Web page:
Restoration Process

Here at New-Mac Electric, we strive to keep our members educated and up-to-date when it comes to power outages. We also want our membership to understand how these outages are handled when they do take place. 

First, every electric cooperative follows a standard process when it comes to restoring power and that is: priority goes to the line that restores power to the most members the fastest. 
When it comes to restoration, all repairs start with the main line. Once the main line is fixed, a large number of the members experiencing out-ages will be restored. All other repairs are pointless until this line is restored because it feeds the other lines.  

With the main line fixed, the remaining damage can be isolated. With the line damage isolated, crews can then start to prioritize repairs and this will allow for members to get power faster.

The next focus for the crews will be tap lines. Some tap lines will help restore multiple homes or farms. Just like illustrated in the photo to the right, your neighbor’s house could have power while your service line could be damaged. These individual repairs come after all of the distribution lines and tap lines are restored.  
You may see crews out working and driving by your house multiple times and never getting any power. They have a process to getting as many members back up and running as fast as they can. 

We hope when that day comes, you remember our process and that we don’t want any of our members to be without power. If you experience an outage please call us at 417-451-1515. 

Step 1

The substation is energized but a main distribution line is damaged near the substation, leaving most members without power. All repairs start with the main line. A large number of members (shown with orange arrows) will have power returned once the main line is fixed. All other repairs would be pointless until this line is restored as it feeds all the other lines.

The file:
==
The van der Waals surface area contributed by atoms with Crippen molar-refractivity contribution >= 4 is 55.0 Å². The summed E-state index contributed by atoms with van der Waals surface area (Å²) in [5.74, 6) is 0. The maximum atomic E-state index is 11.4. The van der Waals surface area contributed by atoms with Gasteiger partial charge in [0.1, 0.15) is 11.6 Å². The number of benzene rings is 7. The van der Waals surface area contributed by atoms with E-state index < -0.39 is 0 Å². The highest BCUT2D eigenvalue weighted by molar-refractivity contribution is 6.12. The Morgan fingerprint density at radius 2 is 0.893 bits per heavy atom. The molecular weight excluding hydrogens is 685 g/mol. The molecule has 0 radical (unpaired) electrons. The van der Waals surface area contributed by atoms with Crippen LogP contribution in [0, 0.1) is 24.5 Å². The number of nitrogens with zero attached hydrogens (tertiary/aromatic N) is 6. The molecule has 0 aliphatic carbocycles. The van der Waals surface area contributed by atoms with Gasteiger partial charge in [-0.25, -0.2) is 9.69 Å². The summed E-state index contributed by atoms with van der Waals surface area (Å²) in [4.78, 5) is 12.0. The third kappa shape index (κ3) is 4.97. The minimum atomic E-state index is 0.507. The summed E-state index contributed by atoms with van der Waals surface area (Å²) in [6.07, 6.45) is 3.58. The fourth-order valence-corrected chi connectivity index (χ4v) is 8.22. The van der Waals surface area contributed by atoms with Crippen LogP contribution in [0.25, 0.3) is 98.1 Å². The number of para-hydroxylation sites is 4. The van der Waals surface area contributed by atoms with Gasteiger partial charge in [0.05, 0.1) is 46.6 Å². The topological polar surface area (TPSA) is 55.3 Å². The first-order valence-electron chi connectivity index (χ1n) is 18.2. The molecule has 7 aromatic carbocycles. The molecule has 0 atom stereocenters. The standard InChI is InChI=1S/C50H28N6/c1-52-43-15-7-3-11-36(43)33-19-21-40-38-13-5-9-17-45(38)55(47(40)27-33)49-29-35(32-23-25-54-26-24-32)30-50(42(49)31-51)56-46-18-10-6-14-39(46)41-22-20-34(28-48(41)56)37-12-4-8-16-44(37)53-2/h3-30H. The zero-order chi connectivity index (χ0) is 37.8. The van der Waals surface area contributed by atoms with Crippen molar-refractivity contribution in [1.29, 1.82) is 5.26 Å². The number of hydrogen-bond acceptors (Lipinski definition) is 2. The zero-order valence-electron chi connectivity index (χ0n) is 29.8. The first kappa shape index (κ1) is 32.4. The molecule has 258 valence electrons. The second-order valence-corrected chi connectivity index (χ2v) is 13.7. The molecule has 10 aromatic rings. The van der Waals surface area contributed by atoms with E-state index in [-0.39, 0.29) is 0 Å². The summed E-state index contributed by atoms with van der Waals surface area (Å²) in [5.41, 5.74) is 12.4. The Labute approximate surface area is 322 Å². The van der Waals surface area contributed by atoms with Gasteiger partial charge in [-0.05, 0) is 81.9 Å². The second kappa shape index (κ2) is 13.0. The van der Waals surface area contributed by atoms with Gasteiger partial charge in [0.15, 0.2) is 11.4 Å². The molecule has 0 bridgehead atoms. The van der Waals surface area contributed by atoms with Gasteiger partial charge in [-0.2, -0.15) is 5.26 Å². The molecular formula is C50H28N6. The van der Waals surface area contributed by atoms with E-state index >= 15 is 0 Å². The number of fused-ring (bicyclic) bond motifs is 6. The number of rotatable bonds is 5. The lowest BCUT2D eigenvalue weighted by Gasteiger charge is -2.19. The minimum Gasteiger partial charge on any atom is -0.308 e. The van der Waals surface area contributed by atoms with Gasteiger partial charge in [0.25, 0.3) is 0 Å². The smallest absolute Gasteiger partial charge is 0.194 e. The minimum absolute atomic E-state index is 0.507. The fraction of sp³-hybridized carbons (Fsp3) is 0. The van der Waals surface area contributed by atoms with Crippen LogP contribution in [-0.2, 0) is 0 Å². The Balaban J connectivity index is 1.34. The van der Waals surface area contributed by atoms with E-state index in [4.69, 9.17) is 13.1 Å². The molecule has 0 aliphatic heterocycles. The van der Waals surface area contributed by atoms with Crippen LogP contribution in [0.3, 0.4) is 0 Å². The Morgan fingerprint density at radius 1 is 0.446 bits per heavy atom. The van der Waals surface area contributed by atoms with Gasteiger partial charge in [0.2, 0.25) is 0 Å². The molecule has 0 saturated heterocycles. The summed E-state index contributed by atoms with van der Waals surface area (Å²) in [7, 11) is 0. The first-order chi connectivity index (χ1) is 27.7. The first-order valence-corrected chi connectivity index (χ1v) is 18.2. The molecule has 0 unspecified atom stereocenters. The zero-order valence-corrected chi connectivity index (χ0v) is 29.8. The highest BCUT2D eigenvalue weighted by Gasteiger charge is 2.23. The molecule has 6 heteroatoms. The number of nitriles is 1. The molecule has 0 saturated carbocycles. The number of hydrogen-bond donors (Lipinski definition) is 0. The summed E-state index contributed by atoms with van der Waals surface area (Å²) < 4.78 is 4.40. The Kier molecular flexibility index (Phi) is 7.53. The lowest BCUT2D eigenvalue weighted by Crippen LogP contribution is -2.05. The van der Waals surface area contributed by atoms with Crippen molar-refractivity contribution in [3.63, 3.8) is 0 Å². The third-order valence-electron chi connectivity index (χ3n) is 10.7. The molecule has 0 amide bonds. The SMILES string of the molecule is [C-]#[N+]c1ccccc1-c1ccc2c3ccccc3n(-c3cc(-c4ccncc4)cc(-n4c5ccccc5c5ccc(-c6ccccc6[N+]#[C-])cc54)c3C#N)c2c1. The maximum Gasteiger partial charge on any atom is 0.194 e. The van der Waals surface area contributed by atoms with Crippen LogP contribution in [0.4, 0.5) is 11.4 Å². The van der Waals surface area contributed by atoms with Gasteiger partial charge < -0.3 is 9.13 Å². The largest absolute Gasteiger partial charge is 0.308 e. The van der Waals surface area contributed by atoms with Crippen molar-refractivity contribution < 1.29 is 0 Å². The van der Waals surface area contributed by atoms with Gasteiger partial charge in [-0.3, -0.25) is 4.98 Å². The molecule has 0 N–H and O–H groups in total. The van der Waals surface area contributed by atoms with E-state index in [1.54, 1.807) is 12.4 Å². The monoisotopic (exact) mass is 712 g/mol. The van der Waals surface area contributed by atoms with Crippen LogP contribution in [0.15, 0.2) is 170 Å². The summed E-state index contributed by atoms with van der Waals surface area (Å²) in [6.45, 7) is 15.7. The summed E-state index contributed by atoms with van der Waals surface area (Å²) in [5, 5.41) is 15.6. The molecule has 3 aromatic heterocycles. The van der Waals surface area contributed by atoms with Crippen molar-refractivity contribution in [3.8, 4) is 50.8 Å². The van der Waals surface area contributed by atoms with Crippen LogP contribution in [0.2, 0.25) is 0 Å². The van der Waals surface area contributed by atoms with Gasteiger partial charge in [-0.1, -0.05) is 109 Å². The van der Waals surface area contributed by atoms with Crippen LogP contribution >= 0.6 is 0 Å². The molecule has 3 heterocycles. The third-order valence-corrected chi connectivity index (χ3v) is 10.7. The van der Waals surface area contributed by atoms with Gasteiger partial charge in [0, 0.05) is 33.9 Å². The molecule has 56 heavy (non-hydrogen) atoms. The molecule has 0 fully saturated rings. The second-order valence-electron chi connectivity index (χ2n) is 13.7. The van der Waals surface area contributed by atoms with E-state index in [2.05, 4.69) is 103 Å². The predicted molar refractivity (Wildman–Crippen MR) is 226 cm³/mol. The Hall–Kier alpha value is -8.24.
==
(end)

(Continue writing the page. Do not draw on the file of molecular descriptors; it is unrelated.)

Restoration Process


Step 2

With the main line restored (now shown in red), the line crew can isolate other damage and prioritize repairs. Though a couple of repairs were closer, fixing the line that serves this subdivision down the road will get a larger number of consumers on more quickly.



Step 3

Moving back down the road to fix this tap line will restore electricity to the three homes marked with arrows.



Step 4

A smaller tap line serving a number of homes and the farm on the hill is next on the list for the line crew. The move probably doesn’t make the folks in the blue house too happy. They’ve seen the crew driving by their home and working right across the road. They see lights in homes of all their neighbors but they don’t have power. That’s because even though electricity is coming to their pole (that happened with the first repair in Step 1), the service line from their pole to their meter is damaged. Individual repairs come after all distribution and tap lines are restored.



Step 5

Only after the tap lines are repaired does the crew start work on individual service lines. The crew has been past the blue home three times and could have stopped to restore power anytime after the first main line was repaired and electricity was flowing to the pole nearby. But it’s not fair to other members for a crew to spend hours fixing one outage, when the crew can move down the road and restore power to dozens of homes in the same amount of time.